A 2022 retirement survey shows that almost one in three Americans believe that Social Security could run out of money and stop making payments. And another 31% expect that they will need to get retirement money earlier. Let’s break down what the survey from Schroders says, what Americans are looking for in retirement plans and three common ways retirees are getting income outside of Social Security.
A financial advisor could help you create a financial plan to secure streams of income for your retirement.
What the Survey Says About Americans and Social Security
Schroders, a multinational asset management company headquartered in London, says that 32% of Americans are concerned that Social Security could run out of money or stop making payments. Additionally, the 2022 survey shows that 31% of respondents also expect that they will need to get retirement money sooner.
This perspective could drive non-retirees to seek retirement income solutions earlier at the expense of common strategies. One revealing finding: Only 11% of respondents said that they will wait until age 70, which is when you can get the maximum Social Security benefits.
For the majority of workers seeking to get early Social Security benefits, the survey shows that this is a deliberate decision: “86% of non-retired survey respondents are aware they could receive higher Social Security payments by delaying the start of their benefits.”
Schroders says that almost half of the respondents plan to take Social Security early, between the ages of 62 and 65. And this means those participants won’t be able to get their full benefits.
When asked specifically what part of their life after age 65 non-retired Americans expected to be the most expensive, almost half (49%) believed that their early years (65-74) would cost most. Only 30% said retirement between ages 75 and 84 would cost more, followed by 21% who thought life over age 85 would be the most expensive.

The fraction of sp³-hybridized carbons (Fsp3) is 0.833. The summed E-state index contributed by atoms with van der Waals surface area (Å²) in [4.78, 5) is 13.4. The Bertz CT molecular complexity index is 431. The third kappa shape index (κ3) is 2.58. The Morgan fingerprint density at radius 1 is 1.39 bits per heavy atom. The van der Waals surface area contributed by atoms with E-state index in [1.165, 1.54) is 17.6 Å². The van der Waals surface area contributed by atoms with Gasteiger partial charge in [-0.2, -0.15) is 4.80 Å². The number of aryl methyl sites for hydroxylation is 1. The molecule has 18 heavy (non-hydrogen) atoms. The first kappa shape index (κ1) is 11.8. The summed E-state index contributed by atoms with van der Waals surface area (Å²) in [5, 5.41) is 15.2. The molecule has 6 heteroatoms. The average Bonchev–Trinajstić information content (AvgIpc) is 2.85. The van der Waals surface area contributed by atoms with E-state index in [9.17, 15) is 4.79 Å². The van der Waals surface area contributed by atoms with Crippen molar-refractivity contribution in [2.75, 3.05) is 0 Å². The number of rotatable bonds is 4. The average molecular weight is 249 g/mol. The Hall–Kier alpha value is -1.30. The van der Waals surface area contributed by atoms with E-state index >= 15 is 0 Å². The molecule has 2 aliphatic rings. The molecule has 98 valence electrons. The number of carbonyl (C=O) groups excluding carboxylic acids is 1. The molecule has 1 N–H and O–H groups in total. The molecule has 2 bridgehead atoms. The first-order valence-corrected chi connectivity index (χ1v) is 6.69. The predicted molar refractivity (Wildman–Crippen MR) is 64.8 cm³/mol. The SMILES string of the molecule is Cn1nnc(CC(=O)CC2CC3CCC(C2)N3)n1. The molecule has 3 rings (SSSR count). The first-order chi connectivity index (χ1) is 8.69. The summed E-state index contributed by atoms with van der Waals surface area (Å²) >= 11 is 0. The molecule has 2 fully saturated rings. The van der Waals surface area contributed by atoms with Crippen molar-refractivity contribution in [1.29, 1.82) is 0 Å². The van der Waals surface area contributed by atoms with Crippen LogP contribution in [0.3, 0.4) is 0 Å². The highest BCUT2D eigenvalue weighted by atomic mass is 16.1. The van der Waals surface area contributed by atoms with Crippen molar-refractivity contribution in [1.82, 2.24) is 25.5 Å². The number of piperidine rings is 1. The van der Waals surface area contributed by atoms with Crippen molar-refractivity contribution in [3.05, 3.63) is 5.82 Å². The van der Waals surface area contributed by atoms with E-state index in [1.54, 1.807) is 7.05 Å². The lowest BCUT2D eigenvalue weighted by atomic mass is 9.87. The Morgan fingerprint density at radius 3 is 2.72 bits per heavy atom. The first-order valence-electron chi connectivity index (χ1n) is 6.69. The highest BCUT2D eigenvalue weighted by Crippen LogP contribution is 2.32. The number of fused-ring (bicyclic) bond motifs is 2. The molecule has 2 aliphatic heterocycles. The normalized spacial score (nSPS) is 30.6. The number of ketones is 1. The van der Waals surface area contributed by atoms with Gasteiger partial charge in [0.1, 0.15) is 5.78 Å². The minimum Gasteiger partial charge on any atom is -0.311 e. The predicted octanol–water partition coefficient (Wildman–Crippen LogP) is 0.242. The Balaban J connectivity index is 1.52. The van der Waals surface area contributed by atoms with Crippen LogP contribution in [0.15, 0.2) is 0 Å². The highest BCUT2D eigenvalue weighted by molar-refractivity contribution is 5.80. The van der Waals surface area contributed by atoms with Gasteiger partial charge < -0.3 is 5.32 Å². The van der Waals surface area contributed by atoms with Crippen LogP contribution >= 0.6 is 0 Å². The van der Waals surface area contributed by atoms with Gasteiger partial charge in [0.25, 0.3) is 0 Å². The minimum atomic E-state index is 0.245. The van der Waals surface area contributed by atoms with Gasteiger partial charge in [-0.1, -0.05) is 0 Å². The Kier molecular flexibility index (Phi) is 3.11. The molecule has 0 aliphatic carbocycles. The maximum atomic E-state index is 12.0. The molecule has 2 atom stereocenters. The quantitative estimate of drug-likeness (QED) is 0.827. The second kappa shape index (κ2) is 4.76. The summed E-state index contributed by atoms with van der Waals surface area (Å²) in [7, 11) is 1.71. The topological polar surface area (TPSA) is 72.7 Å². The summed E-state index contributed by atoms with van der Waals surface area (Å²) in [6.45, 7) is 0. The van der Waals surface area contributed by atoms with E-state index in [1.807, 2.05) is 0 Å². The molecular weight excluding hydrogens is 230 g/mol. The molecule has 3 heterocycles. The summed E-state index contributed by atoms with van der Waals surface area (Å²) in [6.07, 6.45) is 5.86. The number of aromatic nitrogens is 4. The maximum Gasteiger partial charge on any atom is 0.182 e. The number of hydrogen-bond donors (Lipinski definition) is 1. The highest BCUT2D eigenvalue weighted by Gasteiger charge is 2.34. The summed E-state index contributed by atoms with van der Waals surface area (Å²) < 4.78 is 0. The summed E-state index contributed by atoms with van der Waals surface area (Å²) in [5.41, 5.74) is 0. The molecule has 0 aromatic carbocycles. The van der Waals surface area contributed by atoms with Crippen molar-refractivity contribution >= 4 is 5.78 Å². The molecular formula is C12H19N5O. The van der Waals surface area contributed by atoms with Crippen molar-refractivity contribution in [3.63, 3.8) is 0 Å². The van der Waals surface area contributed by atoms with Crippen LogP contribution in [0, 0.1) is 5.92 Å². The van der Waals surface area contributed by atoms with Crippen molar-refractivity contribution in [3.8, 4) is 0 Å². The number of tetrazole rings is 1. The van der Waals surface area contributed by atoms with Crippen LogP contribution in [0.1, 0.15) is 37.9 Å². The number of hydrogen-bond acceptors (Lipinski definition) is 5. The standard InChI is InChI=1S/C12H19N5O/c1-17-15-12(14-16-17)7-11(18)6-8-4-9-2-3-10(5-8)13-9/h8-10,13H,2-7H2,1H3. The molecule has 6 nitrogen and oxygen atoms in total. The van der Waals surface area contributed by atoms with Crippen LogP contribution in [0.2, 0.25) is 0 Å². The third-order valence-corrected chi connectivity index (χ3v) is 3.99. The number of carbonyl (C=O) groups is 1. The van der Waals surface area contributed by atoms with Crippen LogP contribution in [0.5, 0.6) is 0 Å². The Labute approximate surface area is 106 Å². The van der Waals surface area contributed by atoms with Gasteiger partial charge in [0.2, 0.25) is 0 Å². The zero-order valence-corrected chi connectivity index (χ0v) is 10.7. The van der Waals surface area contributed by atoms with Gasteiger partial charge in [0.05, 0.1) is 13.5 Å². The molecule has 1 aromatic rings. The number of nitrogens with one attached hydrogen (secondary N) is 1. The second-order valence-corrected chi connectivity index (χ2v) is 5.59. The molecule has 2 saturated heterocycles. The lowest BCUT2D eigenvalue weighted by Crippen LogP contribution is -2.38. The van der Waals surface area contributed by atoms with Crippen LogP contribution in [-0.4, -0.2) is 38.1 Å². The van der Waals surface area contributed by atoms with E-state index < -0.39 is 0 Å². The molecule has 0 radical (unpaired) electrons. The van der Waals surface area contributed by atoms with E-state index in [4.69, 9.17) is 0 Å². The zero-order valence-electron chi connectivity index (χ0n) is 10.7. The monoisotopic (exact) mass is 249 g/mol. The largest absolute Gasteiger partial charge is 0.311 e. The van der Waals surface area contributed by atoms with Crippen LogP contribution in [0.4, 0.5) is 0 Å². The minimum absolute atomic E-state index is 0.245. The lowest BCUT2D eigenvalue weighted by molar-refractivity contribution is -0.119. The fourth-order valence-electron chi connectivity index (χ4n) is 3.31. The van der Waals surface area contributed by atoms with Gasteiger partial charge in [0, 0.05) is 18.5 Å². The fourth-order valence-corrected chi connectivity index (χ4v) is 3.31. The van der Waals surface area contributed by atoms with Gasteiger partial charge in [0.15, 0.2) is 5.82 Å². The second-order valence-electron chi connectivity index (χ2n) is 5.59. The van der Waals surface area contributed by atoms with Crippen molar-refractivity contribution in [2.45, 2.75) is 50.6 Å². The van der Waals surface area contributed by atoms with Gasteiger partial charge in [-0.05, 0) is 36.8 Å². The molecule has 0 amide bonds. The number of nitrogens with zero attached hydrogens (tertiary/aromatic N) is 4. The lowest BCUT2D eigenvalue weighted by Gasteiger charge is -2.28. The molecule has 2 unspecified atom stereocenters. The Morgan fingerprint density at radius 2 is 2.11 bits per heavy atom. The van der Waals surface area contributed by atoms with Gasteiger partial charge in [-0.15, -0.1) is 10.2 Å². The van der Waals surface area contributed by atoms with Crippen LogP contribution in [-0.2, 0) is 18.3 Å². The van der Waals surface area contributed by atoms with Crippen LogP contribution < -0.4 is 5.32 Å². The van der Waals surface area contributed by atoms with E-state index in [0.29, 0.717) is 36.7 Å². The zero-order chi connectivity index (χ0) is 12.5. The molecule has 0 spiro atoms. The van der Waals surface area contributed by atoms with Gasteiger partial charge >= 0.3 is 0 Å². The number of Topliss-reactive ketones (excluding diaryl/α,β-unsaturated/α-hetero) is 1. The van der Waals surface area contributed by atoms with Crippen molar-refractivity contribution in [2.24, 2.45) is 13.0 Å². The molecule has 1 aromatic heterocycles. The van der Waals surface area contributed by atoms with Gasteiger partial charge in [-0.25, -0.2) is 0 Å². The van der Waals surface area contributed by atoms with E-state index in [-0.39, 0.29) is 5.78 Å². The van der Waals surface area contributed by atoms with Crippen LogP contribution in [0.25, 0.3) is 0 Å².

It’s worth noting that uncertainty over Social Security overlaps with key findings from another survey in 2022. Principal Financial Group’s annual Super Savers survey, released in September, also showed that the younger retirement savers are skeptical about the government agency’s solvency.
According to Principal, 60% of Gen X (ages 46-57) still counted on Social Security as a source of retirement income, while only 37% of Millennials (ages 27-45) and 23% of Gen Z (ages 18-26) believed the same.
5 Things Americans Are Looking for in a Retirement Plan
Roughly half of the survey respondents (48%) who currently participate in workplace retirement plans like 401(k)s, 403(b)s, or 457s said they had access to retirement income products. And of those who did not have income products (19%) or were unsure (33%), 62% wanted them.
Furthermore, of those who have retirement plans with income products, almost nine in 10 (89%) said they would likely use the product when they retire and keep assets in their employer plan.
Here are five features that respondents wanted most for an in-plan retirement income solution:
More than half (52%) want lifetime income
Almost half (49%) want consistent monthly paycheck income
42% want low fees or costs
40% prefer liquidity or access to money whenever they want